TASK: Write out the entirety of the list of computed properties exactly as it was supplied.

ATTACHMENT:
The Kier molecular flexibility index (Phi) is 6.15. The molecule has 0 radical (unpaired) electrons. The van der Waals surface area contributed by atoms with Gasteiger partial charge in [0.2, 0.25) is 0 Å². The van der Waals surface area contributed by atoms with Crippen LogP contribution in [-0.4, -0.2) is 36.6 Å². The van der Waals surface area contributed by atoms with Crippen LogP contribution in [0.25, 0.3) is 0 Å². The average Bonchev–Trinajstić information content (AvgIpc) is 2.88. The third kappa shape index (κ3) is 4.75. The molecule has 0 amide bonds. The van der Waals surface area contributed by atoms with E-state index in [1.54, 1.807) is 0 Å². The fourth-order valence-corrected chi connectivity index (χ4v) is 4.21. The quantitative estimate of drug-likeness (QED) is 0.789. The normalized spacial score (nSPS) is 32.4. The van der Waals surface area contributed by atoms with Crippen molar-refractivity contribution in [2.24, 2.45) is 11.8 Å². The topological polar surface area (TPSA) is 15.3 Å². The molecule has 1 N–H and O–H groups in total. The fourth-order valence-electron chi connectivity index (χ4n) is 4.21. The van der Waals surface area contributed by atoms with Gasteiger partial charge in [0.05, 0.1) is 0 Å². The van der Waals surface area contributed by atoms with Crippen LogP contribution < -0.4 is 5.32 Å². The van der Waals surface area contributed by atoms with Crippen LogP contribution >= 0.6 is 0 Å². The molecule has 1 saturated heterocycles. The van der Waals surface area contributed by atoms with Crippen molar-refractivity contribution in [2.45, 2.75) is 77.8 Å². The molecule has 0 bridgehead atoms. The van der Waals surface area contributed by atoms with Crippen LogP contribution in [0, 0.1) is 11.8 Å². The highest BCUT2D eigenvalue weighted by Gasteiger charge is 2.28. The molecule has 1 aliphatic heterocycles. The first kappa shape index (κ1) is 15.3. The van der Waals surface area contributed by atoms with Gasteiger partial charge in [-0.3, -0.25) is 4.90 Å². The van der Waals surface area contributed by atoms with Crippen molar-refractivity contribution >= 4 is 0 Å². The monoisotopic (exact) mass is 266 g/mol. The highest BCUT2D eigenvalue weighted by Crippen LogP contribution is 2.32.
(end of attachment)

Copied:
The Kier molecular flexibility index (Phi) is 6.15. The molecule has 0 radical (unpaired) electrons. The van der Waals surface area contributed by atoms with Gasteiger partial charge in [0.2, 0.25) is 0 Å². The van der Waals surface area contributed by atoms with Crippen LogP contribution in [-0.4, -0.2) is 36.6 Å². The van der Waals surface area contributed by atoms with Crippen LogP contribution in [0.25, 0.3) is 0 Å². The average Bonchev–Trinajstić information content (AvgIpc) is 2.88. The third kappa shape index (κ3) is 4.75. The molecule has 0 amide bonds. The van der Waals surface area contributed by atoms with E-state index in [1.54, 1.807) is 0 Å². The fourth-order valence-corrected chi connectivity index (χ4v) is 4.21. The quantitative estimate of drug-likeness (QED) is 0.789. The normalized spacial score (nSPS) is 32.4. The van der Waals surface area contributed by atoms with Crippen molar-refractivity contribution in [2.24, 2.45) is 11.8 Å². The topological polar surface area (TPSA) is 15.3 Å². The molecule has 1 N–H and O–H groups in total. The fourth-order valence-electron chi connectivity index (χ4n) is 4.21. The van der Waals surface area contributed by atoms with Gasteiger partial charge in [0.05, 0.1) is 0 Å². The van der Waals surface area contributed by atoms with Crippen LogP contribution < -0.4 is 5.32 Å². The van der Waals surface area contributed by atoms with Crippen LogP contribution >= 0.6 is 0 Å². The molecule has 1 saturated heterocycles. The van der Waals surface area contributed by atoms with Crippen molar-refractivity contribution in [2.45, 2.75) is 77.8 Å². The molecule has 0 bridgehead atoms. The van der Waals surface area contributed by atoms with Crippen LogP contribution in [0, 0.1) is 11.8 Å². The highest BCUT2D eigenvalue weighted by Gasteiger charge is 2.28. The molecule has 1 aliphatic heterocycles. The first kappa shape index (κ1) is 15.3. The van der Waals surface area contributed by atoms with Gasteiger partial charge in [-0.3, -0.25) is 4.90 Å². The van der Waals surface area contributed by atoms with Crippen molar-refractivity contribution >= 4 is 0 Å². The monoisotopic (exact) mass is 266 g/mol. The highest BCUT2D eigenvalue weighted by Crippen LogP contribution is 2.32.